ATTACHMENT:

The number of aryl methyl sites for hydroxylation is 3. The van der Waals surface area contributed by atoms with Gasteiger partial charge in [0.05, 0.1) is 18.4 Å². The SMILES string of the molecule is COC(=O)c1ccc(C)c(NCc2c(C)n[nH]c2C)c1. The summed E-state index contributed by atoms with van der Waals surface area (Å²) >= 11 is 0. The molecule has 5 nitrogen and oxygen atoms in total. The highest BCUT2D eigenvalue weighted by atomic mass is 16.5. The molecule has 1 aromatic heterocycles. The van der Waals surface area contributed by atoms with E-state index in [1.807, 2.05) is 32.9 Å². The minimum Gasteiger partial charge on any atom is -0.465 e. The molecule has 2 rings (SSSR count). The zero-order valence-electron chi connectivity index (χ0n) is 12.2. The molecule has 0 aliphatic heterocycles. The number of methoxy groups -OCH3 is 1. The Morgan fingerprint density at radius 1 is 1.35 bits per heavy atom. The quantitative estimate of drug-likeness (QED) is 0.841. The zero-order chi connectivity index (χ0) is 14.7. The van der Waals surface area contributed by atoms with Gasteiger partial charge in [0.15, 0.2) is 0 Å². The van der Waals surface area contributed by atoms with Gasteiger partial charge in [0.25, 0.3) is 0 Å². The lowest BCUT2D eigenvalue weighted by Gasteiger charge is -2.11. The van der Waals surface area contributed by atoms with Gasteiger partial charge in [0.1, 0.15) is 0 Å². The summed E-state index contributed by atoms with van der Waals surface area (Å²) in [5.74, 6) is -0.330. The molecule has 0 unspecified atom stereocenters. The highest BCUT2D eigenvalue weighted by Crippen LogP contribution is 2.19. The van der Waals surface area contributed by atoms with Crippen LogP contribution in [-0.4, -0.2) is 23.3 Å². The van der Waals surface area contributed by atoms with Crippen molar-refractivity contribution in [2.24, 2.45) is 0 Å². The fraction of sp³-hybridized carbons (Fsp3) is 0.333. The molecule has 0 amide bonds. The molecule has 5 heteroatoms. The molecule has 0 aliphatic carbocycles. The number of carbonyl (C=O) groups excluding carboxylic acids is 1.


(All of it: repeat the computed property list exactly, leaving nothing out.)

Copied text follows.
The number of aryl methyl sites for hydroxylation is 3. The van der Waals surface area contributed by atoms with Gasteiger partial charge in [0.05, 0.1) is 18.4 Å². The SMILES string of the molecule is COC(=O)c1ccc(C)c(NCc2c(C)n[nH]c2C)c1. The summed E-state index contributed by atoms with van der Waals surface area (Å²) >= 11 is 0. The molecule has 5 nitrogen and oxygen atoms in total. The highest BCUT2D eigenvalue weighted by atomic mass is 16.5. The molecule has 1 aromatic heterocycles. The van der Waals surface area contributed by atoms with E-state index in [1.807, 2.05) is 32.9 Å². The minimum Gasteiger partial charge on any atom is -0.465 e. The molecule has 2 rings (SSSR count). The zero-order valence-electron chi connectivity index (χ0n) is 12.2. The molecule has 0 aliphatic heterocycles. The number of methoxy groups -OCH3 is 1. The Morgan fingerprint density at radius 1 is 1.35 bits per heavy atom. The quantitative estimate of drug-likeness (QED) is 0.841. The zero-order chi connectivity index (χ0) is 14.7. The van der Waals surface area contributed by atoms with Gasteiger partial charge in [0.15, 0.2) is 0 Å². The van der Waals surface area contributed by atoms with Gasteiger partial charge in [0.25, 0.3) is 0 Å². The lowest BCUT2D eigenvalue weighted by Gasteiger charge is -2.11. The van der Waals surface area contributed by atoms with Gasteiger partial charge in [0.1, 0.15) is 0 Å². The summed E-state index contributed by atoms with van der Waals surface area (Å²) in [5.74, 6) is -0.330. The molecule has 0 unspecified atom stereocenters. The highest BCUT2D eigenvalue weighted by Crippen LogP contribution is 2.19. The van der Waals surface area contributed by atoms with Crippen LogP contribution in [-0.4, -0.2) is 23.3 Å². The van der Waals surface area contributed by atoms with Crippen molar-refractivity contribution in [2.24, 2.45) is 0 Å². The fraction of sp³-hybridized carbons (Fsp3) is 0.333. The molecule has 0 amide bonds. The molecule has 5 heteroatoms. The molecule has 0 aliphatic carbocycles. The number of carbonyl (C=O) groups excluding carboxylic acids is 1.